Introducing our Sumire Review
If you knew you had one day left, how would you spend it? Aside from being one of my deeper introductions to a videogame review, this is the premise to GameTomo’s Sumire. The game deals with issues around dealing with loss and change. Themes that I intend to try and keep in one section for those who may be affected by it. But what is on offer here is a short romp through a young girl’s life as she tries to cope. So, care to take that first step with me?
One Day – Make it Count
We start off with Sumire being woken up from a dream to the sound of running water. She quickly finds the source and contemplates the meaning behind her vision. Determined to discover the ending, she consults the shrine of her grandmother, who we discover had recently passed away. Rather than recreate the library scene from Ghostbusters, instead we are bombarded with seed. Crashing through the bedroom glass and almost waking our depressed mother! Sumire quickly finds some potting materials, conveniently located on a nearby table, and falls asleep in front of her freshly planted seedling.
The next morning, defying all laws of Biology I might add, Sumire wakes to find a fully grown and sentient plant. Our blue petaled companion tells us that it has only one day to live on this Earth and wants to have the “perfect day”. “But I need sleep,” comes the reply from any sane person who had just fallen asleep while planting a seed. “If you had one day left, is THAT how you would spend it?”… … …
Choices & the Karma… Chameleon
Naturally we agree to help flower have their perfect day and to do so, we compile a list of things we want to achieve in a perfect day. These form the goals and checkpoints that Sumire wants the player to achieve. These are fleshed out with side quests from NPCs along the way. From helping out the rice paddy scarecrow or finding a true love for the grass snake. As you progress more of the story unfolds and with them, changes to the list until eventually Sumire begins to check items off.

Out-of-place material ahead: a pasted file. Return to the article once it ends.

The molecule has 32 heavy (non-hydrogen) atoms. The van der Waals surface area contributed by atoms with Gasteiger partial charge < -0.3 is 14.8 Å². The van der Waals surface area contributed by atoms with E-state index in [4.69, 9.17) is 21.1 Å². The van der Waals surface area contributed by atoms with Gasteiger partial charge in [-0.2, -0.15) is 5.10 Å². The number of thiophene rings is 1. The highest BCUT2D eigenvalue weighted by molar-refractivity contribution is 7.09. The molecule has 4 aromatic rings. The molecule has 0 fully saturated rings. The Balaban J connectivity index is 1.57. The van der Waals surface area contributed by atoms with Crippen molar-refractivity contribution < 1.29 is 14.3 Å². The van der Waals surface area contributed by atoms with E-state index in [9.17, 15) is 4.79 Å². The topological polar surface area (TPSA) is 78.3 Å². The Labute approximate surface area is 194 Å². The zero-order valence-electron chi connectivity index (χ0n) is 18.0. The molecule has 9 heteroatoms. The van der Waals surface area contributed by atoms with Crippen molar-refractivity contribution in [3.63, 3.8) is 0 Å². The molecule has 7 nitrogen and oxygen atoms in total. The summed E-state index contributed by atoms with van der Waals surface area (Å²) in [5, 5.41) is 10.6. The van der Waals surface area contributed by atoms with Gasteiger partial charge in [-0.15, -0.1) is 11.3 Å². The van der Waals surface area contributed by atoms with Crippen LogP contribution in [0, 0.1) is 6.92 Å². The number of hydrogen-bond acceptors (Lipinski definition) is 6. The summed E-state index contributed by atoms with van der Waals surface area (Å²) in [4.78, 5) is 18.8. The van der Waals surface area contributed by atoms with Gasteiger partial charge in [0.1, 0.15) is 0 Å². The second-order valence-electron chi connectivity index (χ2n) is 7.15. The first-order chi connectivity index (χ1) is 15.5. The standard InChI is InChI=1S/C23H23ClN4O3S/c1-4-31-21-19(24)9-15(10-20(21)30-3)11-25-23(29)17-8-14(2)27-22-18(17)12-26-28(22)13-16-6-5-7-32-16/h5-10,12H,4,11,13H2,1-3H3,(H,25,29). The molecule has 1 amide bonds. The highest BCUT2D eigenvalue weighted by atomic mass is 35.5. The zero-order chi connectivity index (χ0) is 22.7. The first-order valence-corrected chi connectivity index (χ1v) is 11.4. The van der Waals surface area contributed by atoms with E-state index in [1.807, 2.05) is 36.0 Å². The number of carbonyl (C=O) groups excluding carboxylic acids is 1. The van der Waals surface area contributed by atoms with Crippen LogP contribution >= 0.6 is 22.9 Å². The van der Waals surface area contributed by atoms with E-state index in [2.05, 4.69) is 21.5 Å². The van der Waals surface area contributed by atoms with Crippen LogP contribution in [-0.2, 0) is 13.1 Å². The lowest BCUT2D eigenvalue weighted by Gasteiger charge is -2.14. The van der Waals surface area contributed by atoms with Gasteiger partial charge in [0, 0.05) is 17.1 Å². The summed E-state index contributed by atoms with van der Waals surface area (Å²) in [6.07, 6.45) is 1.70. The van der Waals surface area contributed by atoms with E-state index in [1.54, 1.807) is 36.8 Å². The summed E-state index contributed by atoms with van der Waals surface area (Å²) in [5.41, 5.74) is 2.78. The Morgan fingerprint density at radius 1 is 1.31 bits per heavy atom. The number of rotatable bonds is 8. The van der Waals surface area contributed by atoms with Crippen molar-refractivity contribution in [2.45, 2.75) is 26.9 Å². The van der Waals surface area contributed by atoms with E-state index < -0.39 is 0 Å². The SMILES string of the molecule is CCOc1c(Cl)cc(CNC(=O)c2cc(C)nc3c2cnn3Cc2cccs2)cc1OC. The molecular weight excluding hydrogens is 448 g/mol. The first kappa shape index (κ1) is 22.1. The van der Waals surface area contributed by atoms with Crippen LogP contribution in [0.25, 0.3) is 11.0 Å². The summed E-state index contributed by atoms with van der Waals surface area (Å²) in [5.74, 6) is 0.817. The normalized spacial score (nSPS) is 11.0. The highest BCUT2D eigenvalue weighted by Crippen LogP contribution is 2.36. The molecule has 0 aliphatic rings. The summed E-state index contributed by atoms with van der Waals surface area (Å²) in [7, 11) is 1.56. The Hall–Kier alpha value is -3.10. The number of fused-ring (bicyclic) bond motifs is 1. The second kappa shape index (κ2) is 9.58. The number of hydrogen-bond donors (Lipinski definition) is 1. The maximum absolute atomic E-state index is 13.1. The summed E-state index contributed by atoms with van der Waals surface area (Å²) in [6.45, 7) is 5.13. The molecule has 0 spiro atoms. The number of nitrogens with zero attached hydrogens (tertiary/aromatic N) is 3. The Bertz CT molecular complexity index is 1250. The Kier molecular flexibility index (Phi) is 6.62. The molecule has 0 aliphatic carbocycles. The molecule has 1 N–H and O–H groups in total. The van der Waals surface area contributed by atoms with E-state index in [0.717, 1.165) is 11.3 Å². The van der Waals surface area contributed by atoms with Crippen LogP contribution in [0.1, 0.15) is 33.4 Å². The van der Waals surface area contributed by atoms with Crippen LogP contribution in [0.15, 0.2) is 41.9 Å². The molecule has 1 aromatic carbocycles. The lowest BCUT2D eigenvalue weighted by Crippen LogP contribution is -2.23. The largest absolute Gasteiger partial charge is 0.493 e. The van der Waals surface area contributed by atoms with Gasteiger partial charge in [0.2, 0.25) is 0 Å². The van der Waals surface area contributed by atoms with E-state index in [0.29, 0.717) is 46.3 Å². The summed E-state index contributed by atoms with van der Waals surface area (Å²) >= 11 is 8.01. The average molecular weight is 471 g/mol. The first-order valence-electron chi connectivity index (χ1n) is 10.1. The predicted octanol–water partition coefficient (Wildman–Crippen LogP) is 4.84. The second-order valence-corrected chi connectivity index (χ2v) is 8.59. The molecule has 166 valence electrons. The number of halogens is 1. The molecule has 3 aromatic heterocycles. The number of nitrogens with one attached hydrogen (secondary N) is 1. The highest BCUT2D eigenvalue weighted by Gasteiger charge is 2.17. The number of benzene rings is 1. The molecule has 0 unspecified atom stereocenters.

The game has a mild morality mechanic whereby decisions made can influence the game later on. Positive decisions will create a different coloured icon to indicate the choice (think renegade and paragon from Mass Effect). A good example is forcing an NPC to interact with a character against their will triggered a negative response, but it also meant that the original quest was failed as the recipient doesn’t want a forced encounter. These interactions are mostly small, but trigger into the wider “Karma” mechanic also.
A number of NPCs in game, including a lizard (not a chameleon but I couldn’t resist) are able to determine your overall Karma in game. This only really helps when completing challenges toward the end of the game though. There aren’t any conversations that are blocked by having a certain level of karma for example. Simply whether you are having a “good day,” or not.
So many Elements Wrapped in a Tiny Package
The majority of the game is a 2.5D side scroller with occasional control of the Z axis, to travel into and out of the scene. Some parts of the map incorporate this into the game play, with essentially a digital version of “red light, green light” at one point. In fact, it’s safe to say the game has tried its best to cram as many mechanics into one day as it could possibly fit. The controls are a little sluggish and boxy at times, and almost feel better suited for a D-Pad than an analogue stick, but for the most part they work fine.
There are a selection of minigames tied into the main story. Some are themed around card and board game tropes and help to progress the story a little. While others are just, well a fishing minigame. There really is a lot to unpack in a tiny game. From “water pipe” mechanics where mixing colours determines the outcome to gachapon machines that dish out a variety of collectibles. There is both something for everyone and a real call out to Japanese culture, without resorting to overused story tropes.